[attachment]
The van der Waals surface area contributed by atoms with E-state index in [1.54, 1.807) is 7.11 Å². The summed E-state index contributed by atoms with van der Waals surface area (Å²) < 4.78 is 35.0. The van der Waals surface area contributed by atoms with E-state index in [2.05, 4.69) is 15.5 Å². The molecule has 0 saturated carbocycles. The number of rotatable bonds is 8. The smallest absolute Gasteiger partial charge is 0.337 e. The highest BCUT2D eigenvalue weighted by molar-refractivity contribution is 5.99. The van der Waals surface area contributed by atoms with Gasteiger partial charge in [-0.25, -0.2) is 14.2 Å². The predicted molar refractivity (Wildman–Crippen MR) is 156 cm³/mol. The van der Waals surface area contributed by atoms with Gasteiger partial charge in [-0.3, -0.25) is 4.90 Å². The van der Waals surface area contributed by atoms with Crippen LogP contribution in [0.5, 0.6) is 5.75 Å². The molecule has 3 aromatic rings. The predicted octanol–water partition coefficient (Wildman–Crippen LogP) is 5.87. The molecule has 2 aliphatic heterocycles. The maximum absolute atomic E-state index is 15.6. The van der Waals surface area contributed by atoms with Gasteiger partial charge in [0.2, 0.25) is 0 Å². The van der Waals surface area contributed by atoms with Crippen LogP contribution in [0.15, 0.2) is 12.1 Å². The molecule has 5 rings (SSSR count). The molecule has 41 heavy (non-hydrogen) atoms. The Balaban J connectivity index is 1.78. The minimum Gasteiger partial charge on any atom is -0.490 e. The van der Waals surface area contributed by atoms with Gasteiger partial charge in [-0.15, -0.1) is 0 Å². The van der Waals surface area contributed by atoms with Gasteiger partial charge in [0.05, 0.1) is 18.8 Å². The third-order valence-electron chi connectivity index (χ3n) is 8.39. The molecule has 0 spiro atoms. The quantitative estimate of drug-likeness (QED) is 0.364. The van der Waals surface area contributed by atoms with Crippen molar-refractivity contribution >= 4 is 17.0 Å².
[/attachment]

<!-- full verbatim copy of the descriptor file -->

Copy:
The van der Waals surface area contributed by atoms with E-state index in [1.54, 1.807) is 7.11 Å². The summed E-state index contributed by atoms with van der Waals surface area (Å²) < 4.78 is 35.0. The van der Waals surface area contributed by atoms with E-state index in [2.05, 4.69) is 15.5 Å². The molecule has 0 saturated carbocycles. The number of rotatable bonds is 8. The smallest absolute Gasteiger partial charge is 0.337 e. The highest BCUT2D eigenvalue weighted by molar-refractivity contribution is 5.99. The van der Waals surface area contributed by atoms with Gasteiger partial charge in [-0.25, -0.2) is 14.2 Å². The predicted molar refractivity (Wildman–Crippen MR) is 156 cm³/mol. The van der Waals surface area contributed by atoms with Gasteiger partial charge in [-0.3, -0.25) is 4.90 Å². The van der Waals surface area contributed by atoms with Crippen LogP contribution in [0.5, 0.6) is 5.75 Å². The molecule has 3 aromatic rings. The predicted octanol–water partition coefficient (Wildman–Crippen LogP) is 5.87. The molecule has 2 aliphatic heterocycles. The maximum absolute atomic E-state index is 15.6. The van der Waals surface area contributed by atoms with Gasteiger partial charge in [0.2, 0.25) is 0 Å². The van der Waals surface area contributed by atoms with Crippen LogP contribution in [0.15, 0.2) is 12.1 Å². The molecule has 5 rings (SSSR count). The molecule has 41 heavy (non-hydrogen) atoms. The Balaban J connectivity index is 1.78. The minimum Gasteiger partial charge on any atom is -0.490 e. The van der Waals surface area contributed by atoms with Gasteiger partial charge in [-0.15, -0.1) is 0 Å². The van der Waals surface area contributed by atoms with Gasteiger partial charge in [0.05, 0.1) is 18.8 Å². The third-order valence-electron chi connectivity index (χ3n) is 8.39. The molecule has 0 spiro atoms. The quantitative estimate of drug-likeness (QED) is 0.364. The van der Waals surface area contributed by atoms with Crippen molar-refractivity contribution >= 4 is 17.0 Å².